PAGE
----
You can teach an old dog new tricks......Anandtech has started to include thermal analysis on motherboard reviews

mindless1

Diamond Member
Aug 11, 2001
4,640
105
126
#2
I'm glad they opted to use more data than just pointing a thermal gun at the heatsink, and hope they do these kinds of tests on lower end boards.

Often I added heatsinks where there weren't any, and made a custom fan bracket for an additional fan right on top of the VRM. The thing that was still lacking was (at the time) they still used electrolytic capacitors.

It would have been handy to have a heat gun to take the temperature of those because even if they didn't pop right away, they still might not last more than a couple years if running hot.

Today it's not so much of an issue with solid caps unless going to o'c extremes with continuous duty at high load, but still something to be aware of if you want to get a few years out of a board.
 

UsandThem

Super Moderator
Super Moderator
May 4, 2000
11,110
698
136
#3
I'm glad they opted to use more data than just pointing a thermal gun at the heatsink, and hope they do these kinds of tests on lower end boards.

Often I added heatsinks where there weren't any, and made a custom fan bracket for an additional fan right on top of the VRM. The thing that was still lacking was (at the time) they still used electrolytic capacitors.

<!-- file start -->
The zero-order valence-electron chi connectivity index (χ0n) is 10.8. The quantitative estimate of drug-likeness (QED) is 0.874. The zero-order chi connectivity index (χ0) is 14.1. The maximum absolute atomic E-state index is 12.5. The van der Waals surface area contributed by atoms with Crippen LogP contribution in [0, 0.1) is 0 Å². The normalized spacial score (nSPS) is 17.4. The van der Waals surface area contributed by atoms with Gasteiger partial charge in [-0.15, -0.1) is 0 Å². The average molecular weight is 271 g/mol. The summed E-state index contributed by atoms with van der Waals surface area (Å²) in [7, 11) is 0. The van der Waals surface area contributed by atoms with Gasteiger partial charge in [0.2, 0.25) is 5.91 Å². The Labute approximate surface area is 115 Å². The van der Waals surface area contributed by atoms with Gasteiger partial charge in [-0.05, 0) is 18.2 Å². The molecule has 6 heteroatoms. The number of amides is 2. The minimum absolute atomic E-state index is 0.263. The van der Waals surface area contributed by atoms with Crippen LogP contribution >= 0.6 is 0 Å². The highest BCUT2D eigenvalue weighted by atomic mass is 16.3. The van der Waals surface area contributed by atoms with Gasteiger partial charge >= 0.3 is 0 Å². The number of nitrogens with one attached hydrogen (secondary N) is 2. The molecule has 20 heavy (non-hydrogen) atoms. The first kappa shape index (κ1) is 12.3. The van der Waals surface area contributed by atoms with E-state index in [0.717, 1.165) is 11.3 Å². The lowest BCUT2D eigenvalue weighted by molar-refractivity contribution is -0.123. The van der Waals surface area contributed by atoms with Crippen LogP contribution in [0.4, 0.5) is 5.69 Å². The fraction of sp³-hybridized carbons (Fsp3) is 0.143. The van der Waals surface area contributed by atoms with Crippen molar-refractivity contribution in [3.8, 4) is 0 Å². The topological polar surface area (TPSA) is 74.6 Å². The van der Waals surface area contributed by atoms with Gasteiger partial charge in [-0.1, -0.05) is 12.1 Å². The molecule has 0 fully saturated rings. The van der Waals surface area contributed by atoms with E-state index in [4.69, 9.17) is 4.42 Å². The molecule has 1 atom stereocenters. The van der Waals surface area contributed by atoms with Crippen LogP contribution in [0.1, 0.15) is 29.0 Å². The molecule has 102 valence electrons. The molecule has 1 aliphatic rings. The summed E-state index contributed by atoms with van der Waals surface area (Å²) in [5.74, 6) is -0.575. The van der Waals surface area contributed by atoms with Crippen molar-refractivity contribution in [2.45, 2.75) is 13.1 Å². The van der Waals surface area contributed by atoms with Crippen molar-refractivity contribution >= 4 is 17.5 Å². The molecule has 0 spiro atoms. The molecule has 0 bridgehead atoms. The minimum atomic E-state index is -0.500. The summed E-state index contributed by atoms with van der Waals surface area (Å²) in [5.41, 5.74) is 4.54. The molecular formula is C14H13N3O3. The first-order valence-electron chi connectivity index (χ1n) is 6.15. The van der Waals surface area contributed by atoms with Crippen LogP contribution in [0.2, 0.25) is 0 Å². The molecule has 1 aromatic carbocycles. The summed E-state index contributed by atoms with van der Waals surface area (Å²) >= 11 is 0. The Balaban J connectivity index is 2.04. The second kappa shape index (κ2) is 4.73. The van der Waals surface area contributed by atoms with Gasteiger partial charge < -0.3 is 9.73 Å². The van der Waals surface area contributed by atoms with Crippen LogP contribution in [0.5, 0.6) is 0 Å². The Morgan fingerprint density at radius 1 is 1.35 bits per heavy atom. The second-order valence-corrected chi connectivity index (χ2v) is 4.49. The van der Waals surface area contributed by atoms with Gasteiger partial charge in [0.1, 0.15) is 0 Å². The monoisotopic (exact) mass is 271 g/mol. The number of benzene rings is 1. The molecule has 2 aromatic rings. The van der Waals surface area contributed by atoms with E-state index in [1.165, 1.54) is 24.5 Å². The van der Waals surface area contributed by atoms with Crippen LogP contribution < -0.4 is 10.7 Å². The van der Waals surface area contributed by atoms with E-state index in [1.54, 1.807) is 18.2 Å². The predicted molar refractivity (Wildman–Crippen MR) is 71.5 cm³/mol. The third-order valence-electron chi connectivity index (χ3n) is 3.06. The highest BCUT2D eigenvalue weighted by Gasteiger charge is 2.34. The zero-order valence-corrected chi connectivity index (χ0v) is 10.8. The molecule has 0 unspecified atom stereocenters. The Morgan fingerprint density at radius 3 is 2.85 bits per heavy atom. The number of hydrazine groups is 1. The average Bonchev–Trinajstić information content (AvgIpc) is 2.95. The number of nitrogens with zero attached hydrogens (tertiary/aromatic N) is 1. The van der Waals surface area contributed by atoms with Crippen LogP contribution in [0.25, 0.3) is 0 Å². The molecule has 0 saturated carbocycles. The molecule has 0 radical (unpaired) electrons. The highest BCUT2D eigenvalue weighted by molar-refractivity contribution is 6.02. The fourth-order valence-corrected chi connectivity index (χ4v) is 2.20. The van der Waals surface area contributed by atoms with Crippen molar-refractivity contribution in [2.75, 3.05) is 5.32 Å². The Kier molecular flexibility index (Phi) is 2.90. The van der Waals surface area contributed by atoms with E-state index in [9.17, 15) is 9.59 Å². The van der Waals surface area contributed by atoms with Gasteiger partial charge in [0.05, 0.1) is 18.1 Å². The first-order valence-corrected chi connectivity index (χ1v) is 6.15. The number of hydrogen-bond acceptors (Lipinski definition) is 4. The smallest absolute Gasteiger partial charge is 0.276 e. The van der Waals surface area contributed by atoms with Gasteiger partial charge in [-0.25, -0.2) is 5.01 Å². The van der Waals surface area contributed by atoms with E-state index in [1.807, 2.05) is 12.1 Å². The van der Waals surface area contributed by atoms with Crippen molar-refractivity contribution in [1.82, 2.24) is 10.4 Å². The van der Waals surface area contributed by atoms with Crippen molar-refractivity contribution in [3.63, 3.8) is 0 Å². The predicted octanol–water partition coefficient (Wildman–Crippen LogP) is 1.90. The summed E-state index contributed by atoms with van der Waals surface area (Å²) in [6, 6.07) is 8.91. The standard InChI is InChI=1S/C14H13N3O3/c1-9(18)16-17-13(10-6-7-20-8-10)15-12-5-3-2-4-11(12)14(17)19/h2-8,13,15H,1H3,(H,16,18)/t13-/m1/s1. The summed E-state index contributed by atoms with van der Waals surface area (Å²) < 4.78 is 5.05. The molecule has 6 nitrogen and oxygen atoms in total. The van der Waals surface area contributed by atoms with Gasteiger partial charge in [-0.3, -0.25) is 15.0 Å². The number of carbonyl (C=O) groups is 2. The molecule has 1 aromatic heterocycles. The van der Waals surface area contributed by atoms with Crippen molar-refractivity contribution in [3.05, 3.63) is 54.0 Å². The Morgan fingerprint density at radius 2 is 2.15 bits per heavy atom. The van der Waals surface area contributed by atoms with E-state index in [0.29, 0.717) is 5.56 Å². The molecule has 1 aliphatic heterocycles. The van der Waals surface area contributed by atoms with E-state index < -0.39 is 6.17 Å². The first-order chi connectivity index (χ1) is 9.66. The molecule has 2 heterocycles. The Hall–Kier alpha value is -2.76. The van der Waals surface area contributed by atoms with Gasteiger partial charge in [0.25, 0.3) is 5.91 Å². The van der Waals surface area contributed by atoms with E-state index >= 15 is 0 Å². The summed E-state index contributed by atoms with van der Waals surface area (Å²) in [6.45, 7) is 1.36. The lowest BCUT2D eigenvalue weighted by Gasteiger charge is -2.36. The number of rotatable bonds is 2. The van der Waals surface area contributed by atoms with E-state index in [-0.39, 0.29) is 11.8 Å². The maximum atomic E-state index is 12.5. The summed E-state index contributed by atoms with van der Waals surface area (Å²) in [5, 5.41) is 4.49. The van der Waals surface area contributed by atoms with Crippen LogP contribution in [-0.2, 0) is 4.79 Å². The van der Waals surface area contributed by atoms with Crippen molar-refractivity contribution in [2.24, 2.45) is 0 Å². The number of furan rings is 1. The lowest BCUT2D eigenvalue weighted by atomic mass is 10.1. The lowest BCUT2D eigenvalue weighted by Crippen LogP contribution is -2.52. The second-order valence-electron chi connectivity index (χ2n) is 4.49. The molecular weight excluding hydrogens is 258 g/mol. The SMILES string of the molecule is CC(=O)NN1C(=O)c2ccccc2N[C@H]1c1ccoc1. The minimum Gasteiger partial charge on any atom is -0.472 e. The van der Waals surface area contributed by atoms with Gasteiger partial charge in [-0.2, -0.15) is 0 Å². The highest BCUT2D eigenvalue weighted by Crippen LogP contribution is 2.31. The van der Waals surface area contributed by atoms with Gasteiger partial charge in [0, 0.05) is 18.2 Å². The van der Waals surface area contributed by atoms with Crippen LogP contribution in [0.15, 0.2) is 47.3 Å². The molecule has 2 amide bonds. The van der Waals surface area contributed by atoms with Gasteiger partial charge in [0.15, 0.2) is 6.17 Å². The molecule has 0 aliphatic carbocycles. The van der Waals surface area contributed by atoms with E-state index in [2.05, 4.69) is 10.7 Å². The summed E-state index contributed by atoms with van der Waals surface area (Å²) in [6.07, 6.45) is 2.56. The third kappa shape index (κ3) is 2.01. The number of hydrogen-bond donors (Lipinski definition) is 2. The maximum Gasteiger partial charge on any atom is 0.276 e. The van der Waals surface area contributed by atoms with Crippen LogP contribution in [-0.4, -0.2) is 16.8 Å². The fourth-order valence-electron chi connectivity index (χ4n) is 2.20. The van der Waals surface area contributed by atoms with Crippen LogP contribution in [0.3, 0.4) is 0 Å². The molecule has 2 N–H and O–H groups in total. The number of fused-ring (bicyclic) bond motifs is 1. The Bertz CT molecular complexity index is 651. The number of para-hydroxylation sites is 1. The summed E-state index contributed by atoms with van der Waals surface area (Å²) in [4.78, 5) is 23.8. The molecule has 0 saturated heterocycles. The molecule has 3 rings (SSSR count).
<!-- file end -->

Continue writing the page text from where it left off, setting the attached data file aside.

It would have been handy to have a heat gun to take the temperature of those because even if they didn't pop right away, they still might not last more than a couple years if running hot.

Today it's not so much of an issue with solid caps unless going to o'c extremes with continuous duty at high load, but still something to be aware of if you want to get a few years out of a board.
I agree these things are important to consider when looking at a board. This made me think of a Z390 motherboard I was looking at, and I was shocked to see the thermals of it compared to other boards over at Tom's (I have to add I'm really tiring of seeing auto-loading and then pop-up videos of Charon Harding when going to their site):

https://www.tomshardware.com/reviews/asrock-z390-phantom-gaming_7-motherboard,6160-4.html
he actual reading of the Z390 Phantom Gaming 7’s hottest choke was 126 degrees C, and it was surrounded by a few other chokes that were only a few degrees cooler: We had to reduce the room temperature to 18 degrees just to keep the board running long enough to get that measurement. Thermal protection for MOSFETs eventually kicked in as these chokes heated surrounding components, but that process took long enough that it occurred after the choke temperature had appeared to quit climbing. Our default configuration relies only on the draft of our liquid cooling systems fan to cool the voltage regulator however, and simply putting more airflow (an extra fan) closer to the Z390 Phantom Gaming 7’s voltage regulator solves the issue.
 

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